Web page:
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Old 01-08-2012, 12:04   #31
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Re: Sanden Compressor Puzzle

Pressures look great at 25 and 35 minutes into the run for that system in tropical waters. At some point around 45 minutes plates should have been frozen solid were they? Running compressor any longer would not achieve much.

If you believe increasing high side pressure by flooding condenser actually improves refrigerant flow then there must be a problem with super heat. Sense TXV adjustment is not possible and no one has adjusted it valve inlet screen must be restricted. I prefer to believe this is a tropical problem with this two or more plate designs in tropical conditions.

High refrigerant pressure of 125 psi dropping to 118 will not increase load on generator so its bogging down must be something else increasing load.
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Old 01-08-2012, 12:24   #32
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Re: Sanden Compressor Puzzle

The plates seem frozen but the plate temps are not what they were. I usually shut the Refer side down when the temp in the box is 40-45 and the plate temp is 18-22 F. I usually shut the Freezer side down and thus the system off when the plate temp (measured at the top outboard of the first plate in the freezer series) is under 10 F. Frosting is on the first freezer plate in the series and and before I do much else I guess it's time to defrost. Refer plate is ok frost wise.
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Old 01-08-2012, 17:51   #33
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Re: Sanden Compressor Puzzle

Oh, and one more thing. Since the conclusion seems to be that it's not the load that could be bogging down the compressor, what's the conscience on being at the boarder line with oil?

If I can get one of the pressure oil thingies to add say an ounce or half ounce would that have any adverse effect.

After defrosting and seeing what happens I'm thinking of running again at 3k and then doing a temp check on the compressor every 5 min. Where would be the best place to check the temp at?

I do appreciate the quality of responses I've received. Thanks all.
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Old 01-08-2012, 18:21   #34
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Re: Sanden Compressor Puzzle

Dave. I just can't help but feel the turning off plates, oversize (or high rpms) compressor, borderline condenser, and tropical waters may all be the problems. Richard certainly has allot more knowledge of your system then me so I don't have much to offer.
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Old 02-08-2012, 17:33   #35
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Re: Sanden Compressor Puzzle

adding oil is relatively straight forward
1/ pump system down as if changing drier(minus 10" or so and watch for gauge rise on turning off, can take a few cycles to acheive zero pressure on gauge)
2/ disconnect LP(blue) hose from gauge set
3/ centre top of compressor is a plug/ bolt........remove to add oil
4/ on odd occassion one gets lucky here and there's enough flexhose length to dismount compressor and invert to firstly drain oil otherwise just add extra, the suction return hose can be removed to help here but DONT loosen the discharge hose, with this all the refrigerant is trapped between the discharge valve plate in the comp and the shutoff valve on the receiver leaving the rest of the system, TX valve included " DEAD" so it's also a great time to remove and clean the TX strainer/ filter, and change system drier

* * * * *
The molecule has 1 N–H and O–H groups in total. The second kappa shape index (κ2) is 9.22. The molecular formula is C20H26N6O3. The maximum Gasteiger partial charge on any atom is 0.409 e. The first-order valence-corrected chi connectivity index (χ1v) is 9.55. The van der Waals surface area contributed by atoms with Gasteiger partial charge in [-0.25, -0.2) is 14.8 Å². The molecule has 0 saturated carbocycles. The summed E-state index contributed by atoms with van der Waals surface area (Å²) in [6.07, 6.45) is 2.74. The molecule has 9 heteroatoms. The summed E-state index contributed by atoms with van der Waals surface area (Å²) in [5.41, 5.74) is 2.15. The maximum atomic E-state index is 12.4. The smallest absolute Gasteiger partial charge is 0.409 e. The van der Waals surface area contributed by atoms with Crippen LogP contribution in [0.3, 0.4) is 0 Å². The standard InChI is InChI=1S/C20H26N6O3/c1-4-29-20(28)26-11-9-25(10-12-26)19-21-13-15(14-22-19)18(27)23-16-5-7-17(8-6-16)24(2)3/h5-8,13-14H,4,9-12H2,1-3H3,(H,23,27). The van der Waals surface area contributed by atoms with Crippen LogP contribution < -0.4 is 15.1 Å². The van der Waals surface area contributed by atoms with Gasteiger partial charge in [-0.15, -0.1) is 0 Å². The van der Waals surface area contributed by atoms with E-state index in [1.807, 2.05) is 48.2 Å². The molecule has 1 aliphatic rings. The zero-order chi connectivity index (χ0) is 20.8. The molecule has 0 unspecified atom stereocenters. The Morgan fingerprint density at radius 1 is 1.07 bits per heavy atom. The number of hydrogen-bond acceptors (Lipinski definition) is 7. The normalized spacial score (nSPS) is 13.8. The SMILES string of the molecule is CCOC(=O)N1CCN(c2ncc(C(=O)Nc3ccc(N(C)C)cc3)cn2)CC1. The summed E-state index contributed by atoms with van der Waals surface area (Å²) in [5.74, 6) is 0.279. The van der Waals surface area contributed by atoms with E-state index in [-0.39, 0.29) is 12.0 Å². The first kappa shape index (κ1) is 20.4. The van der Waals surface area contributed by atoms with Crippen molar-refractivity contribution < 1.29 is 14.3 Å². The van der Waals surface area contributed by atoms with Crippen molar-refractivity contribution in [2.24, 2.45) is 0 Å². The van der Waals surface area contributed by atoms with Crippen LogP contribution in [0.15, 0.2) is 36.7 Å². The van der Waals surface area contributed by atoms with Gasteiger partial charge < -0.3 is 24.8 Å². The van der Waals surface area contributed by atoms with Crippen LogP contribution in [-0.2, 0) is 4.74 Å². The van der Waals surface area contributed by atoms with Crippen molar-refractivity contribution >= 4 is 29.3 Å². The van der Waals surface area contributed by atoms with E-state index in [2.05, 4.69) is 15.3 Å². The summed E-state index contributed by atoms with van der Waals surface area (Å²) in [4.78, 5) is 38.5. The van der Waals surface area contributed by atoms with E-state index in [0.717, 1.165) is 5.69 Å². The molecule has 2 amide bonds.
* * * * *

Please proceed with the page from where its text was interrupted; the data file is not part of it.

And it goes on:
5/ either a quick purge to system ( crack receiver valve and allow to exit on gaugeset briefly before tightening) or use the vac pump
6/ open receiver valve fully and away you go.

For comp RPM change the only way to do so is a change in engine pulley, 2 1/2" engine pulley being about as small as you'll get with regard to belt longevity, easy enough to have made, 1/4" plate with a pulley spigotted and contersunk grubscrewed for behind, for this 2 belts are essential,

polyloester oil/ lubricant is hydroscopic, it absorbs moisture which is, just to make your day, acidic and doesnt always show as a TX valve blockage on these open drive systems
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Old 02-08-2012, 18:08   #36
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Re: Sanden Compressor Puzzle

Looks like the pully change is out of the question. The generator also drives my HP watermaker pump and that is a serpintine belt on the outside of the crankshaft. It I start here then I keep on going.

What I don't understand is why after 4 years it would be different now vs earlier and why does Sanden say their compressor speed is fine at 3k and can be constant at I think they say 6k rpms.

Will look at the last post closer but I'm thinking something is different in my setup and to do it they way you suggest I need to evacuate the system completely, add oil and then recharge.

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Old 02-08-2012, 18:10   #37
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Re: Sanden Compressor Puzzle

How long have you been in tropical waters Dave?
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Old 02-08-2012, 18:20   #38
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Re: Sanden Compressor Puzzle

Sfnz, Are you familiar with this type refrigeration system it does not have a king valve on receiver? Also how would you gain access to expansion valve inlet screen it is inside the SPU. Why and how much oil would you recommend be added to this system?